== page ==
A.I. Trade Finance, Inc. v. Petra Intern. Banking Corp.

Citation314 U.S.App. D.C. 122,62 F.3d 1454
Decision Date22 August 1995
Docket NumberNo. 94-7117,94-7117
CourtUnited States Courts of Appeals. United States Court of Appeals (District of Columbia)

Mark F. Rosenberg, New York City, argued the cause, for appellant. With him on the briefs were Richard H. Sauer and Bernard A. Joseph, New York City.

John R. Fornaciari, Washington, DC, appeared pro hac vice and argued the cause, for appellee. John J. Vecchione, Washington, DC, was on the brief, for appellee.

Before: WILLIAMS, GINSBURG, and RANDOLPH, Circuit Judges.

Opinion for the Court filed by Circuit Judge GINSBURG.

GINSBURG, Circuit Judge:

A.I. Trade Finance, Inc. (AITF) appeals the district court's grant of summary judgment in favor of Petra International Banking Corporation (PIBC), an Edge Act corporation. AITF brought suit in order to hold PIBC liable on six notes guarantied by Petra Bank of Jordan (Petra Bank), upon the theory that PIBC is the alter-ego of Petra Bank. For the reasons set out below, we affirm the judgment of the district court.

I. Background

The facts as alleged in AITF's complaint (or as otherwise reflected in the record and not disputed) are as follows. On January 15, 1989 Nissilios Shipping of Piraeus, Greece executed six negotiable instruments with a face value of $15 million in favor of Welfin, S.A., a Swiss investment bank, ostensibly in order to finance the purchase of some electronic equipment to be used in the construction of the ship M.V. Nissilios. Each note is guarantied by Petra Bank with the notation "per aval" and promises a payment of $2.5 million dollars; two notes were due on October 17, 1989, and four were due on January 17, 1990.

This transaction is an example of "forfaiting," an increasingly common method of trade financing in which the exporter receives in payment a negotiable obligation guarantied by the importer's bank with terms that give it a present value equal to the purchase price of the goods sold. The forfaiter, in this case Welfin, may either hold the note to maturity or sell it on the secondary market. Forfaiters are more willing to deal in such obligations because they are guarantied by a bank "per aval" which, unlike an ordinary guaranty that is triggered only upon the default of the original maker, renders the guarantor bank liable directly upon the instrument. In exchange for the discount on the obligation, the forfaiter assumes only interest rate risk and the credit risk associated with the guarantor bank. In addition, these instruments are relatively liquid because they can be sold on the secondary market "without recourse" to the seller. See generally Elnora Uzzelle, Forfaiting Should Not Be Overlooked As An Innovative Means of Export Finance, BUSINESS AMERICA, Feb. 1995 at 20.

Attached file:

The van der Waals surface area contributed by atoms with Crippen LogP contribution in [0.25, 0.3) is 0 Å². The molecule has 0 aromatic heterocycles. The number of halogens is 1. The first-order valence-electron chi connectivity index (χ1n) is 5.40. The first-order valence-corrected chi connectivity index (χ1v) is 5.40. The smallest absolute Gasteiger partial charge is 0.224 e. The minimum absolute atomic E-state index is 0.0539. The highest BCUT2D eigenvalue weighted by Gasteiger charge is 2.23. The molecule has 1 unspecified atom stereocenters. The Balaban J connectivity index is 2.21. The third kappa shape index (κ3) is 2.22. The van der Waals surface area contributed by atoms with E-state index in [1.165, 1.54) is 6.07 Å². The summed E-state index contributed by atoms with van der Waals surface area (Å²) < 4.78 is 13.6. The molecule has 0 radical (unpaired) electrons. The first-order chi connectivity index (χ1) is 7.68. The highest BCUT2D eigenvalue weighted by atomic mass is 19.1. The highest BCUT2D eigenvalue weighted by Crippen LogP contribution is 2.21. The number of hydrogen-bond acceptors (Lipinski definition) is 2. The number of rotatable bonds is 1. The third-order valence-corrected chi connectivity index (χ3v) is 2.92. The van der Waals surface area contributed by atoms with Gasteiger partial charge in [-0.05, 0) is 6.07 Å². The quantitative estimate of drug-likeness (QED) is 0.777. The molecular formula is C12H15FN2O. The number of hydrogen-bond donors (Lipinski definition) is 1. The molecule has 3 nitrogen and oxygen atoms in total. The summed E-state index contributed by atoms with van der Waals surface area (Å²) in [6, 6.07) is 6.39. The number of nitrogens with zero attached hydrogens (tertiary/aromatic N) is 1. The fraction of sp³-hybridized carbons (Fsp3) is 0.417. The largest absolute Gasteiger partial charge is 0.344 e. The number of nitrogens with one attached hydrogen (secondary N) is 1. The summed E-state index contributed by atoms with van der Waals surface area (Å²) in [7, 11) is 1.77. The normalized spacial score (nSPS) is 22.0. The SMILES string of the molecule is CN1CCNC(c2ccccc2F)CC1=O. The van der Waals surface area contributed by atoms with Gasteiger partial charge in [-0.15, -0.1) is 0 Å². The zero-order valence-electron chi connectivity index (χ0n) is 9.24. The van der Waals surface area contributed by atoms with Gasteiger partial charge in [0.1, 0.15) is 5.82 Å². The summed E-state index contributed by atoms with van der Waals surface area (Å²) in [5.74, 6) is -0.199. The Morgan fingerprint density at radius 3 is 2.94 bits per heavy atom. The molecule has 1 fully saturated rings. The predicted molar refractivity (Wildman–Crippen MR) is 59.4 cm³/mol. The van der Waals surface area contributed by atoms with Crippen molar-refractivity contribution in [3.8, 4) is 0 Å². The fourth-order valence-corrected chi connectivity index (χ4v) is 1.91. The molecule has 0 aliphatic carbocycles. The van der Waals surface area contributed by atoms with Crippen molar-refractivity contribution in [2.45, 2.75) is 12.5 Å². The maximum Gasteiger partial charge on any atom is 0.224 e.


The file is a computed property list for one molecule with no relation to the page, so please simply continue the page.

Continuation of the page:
To continue, the six notes guarantied by Petra Bank were endorsed by Welfin, without recourse, to AITF, a secondary forfaiter, for just over $13.5 million. Shortly thereafter, AITF sold three of the notes, also "without recourse," to another secondary forfaiter, Centro Internationale Handelsbank, A.G. for a bit under $6.75 million. Centro, in turn, sold the three notes to ABN Amro, a Dutch bank, upon similar terms. The secondary forfaiters left holding the notes, AITF and Amro, had thus each purchased debt with a face value of $7.5 million at a discount that presumably reflected prevailing interest rates and their confidence in Petra Bank as guarantor of the notes.